By Carlos Aznárez on July 20, 2016
Last Tuesday, people gathered on the streets to cook dinner in a common cooking pot and to give it out, in a hundred different places around the city of Buenos Aires. It was a political act of resistance of the Confederation of Workers of Popular Economy (CTEP) and Barrios de Pie (Neighborhoods Rising), to bring attention to the lack of food and work, a growing problem among the people and, especially, among the lower classes.
Men and women, with their faces weathered by the sun, carrying centuries of work in their genes, left their humble homes to march, in the chilling cold, towards the center of a city that would rather not see them, not feel them, have them hidden —partly because of the shame, and partly not to face the fear of being in their situation, although the crisis is making that possibility increasingly, more likely.
Youth, girls, boys, and elderly men and women also marched through the streets of Buenos Aires in a caravan that shows how poverty affects an important sector of the population. Although there are almost chronical social problems in the country, it’s undeniable that they have become worse in the last 6 months, since the right-wing, neoliberal and discriminatory government of Mauricio Macri took office and began applying policies dictated by the IMF.
The demonstration by the CTEP and Neighborhoods Rising also honored the anniversaries of the death of two great Argentine revolutionaries: Mario Roberto Santucho and Envar El Kadri. Their legacy was kept alive by the marching of those feet that carry misery and suffering, but also resistance and struggle.
Like winter flowers, the dispossessed walked and walked until they reached a hundred different places where, amidst the concrete, they brought out massive cooking pots. Most of them were located near chains of supermarkets, to point out the difficulty that poor people have to bring that food to the table. Despite their structural needs, they managed to fill the pots with everything they needed to cook a rich stew and feed the masses. A traditional food for humble people.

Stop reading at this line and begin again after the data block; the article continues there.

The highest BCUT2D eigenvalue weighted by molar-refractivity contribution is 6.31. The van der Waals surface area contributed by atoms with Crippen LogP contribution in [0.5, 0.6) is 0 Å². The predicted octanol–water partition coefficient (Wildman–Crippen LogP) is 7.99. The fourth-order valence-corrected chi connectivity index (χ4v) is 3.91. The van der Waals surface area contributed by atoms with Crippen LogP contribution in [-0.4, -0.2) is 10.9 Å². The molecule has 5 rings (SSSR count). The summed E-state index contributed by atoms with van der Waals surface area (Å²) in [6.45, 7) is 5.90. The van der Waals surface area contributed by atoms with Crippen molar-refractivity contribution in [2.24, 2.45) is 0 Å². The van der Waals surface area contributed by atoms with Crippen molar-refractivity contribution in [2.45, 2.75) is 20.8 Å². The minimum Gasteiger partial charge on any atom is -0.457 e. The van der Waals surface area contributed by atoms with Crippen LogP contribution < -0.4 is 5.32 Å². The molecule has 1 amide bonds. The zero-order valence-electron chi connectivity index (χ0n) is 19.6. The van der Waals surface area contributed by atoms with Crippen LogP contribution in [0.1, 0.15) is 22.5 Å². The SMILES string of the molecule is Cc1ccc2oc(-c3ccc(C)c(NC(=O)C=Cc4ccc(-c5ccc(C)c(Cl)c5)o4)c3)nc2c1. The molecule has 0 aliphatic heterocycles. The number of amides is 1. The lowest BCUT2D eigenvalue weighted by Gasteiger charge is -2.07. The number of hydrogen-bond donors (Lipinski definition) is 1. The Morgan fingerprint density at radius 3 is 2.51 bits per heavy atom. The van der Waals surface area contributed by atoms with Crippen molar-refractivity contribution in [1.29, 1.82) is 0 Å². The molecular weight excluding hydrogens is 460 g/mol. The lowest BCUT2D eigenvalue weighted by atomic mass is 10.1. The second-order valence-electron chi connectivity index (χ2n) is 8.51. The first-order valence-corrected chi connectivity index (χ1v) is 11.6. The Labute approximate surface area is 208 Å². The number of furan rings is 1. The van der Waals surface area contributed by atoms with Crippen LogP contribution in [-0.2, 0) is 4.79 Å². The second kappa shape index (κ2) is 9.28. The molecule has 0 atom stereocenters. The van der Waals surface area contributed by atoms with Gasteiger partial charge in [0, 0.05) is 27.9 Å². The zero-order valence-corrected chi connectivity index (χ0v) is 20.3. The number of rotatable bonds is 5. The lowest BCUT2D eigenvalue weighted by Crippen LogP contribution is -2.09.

The fraternal groups ate in public while crowds of office workers, businessmen and students walked past them and glanced at the scene with a mix of shyness and envy. Because the laugh of the dining bunch was contagious, despite all the problems they endure, and children played with the banners that the adults have brought.
They want to satisfy their needs as any other human being, to stop suffering and start feeling, once and for all, welcome by the society. “We want dignified work”, said one, and added: “we want the ceasing of repressive policies for the people who work on the streets”. Indeed, in addition to the hunger, the inflation that exceeds 44%, and the tens of thousands of layoffs and the lack of opportunities for those who are born, grow and die in the poorest neighborhoods, there is also the violence of the police against the street merchants that sold their few products on the sidewalks.
Surrounding the steaming pots, life acquires a new meaning. The flavor fills everyone with strength to imagine a different kind of life. A woman adds two more demands to the list: one hand, they need to be able to build more houses, and basic services in the poor neighborhoods. And on the other hand they need something as elemental as food to distribute around the soup kitchens.
To make themselves seen by eyes that would rather remain blind, the crowds filled the streets with their slogans, banners and demands, and it was clear that resistance and struggle will keep getting stronger. Just a few days ago, there was another massive protest against the increase in the rates of basic services. And now, this protest delivers the message once again: we must stop the onslaught of Macri and his transnational ministers.
Source: The Dawn News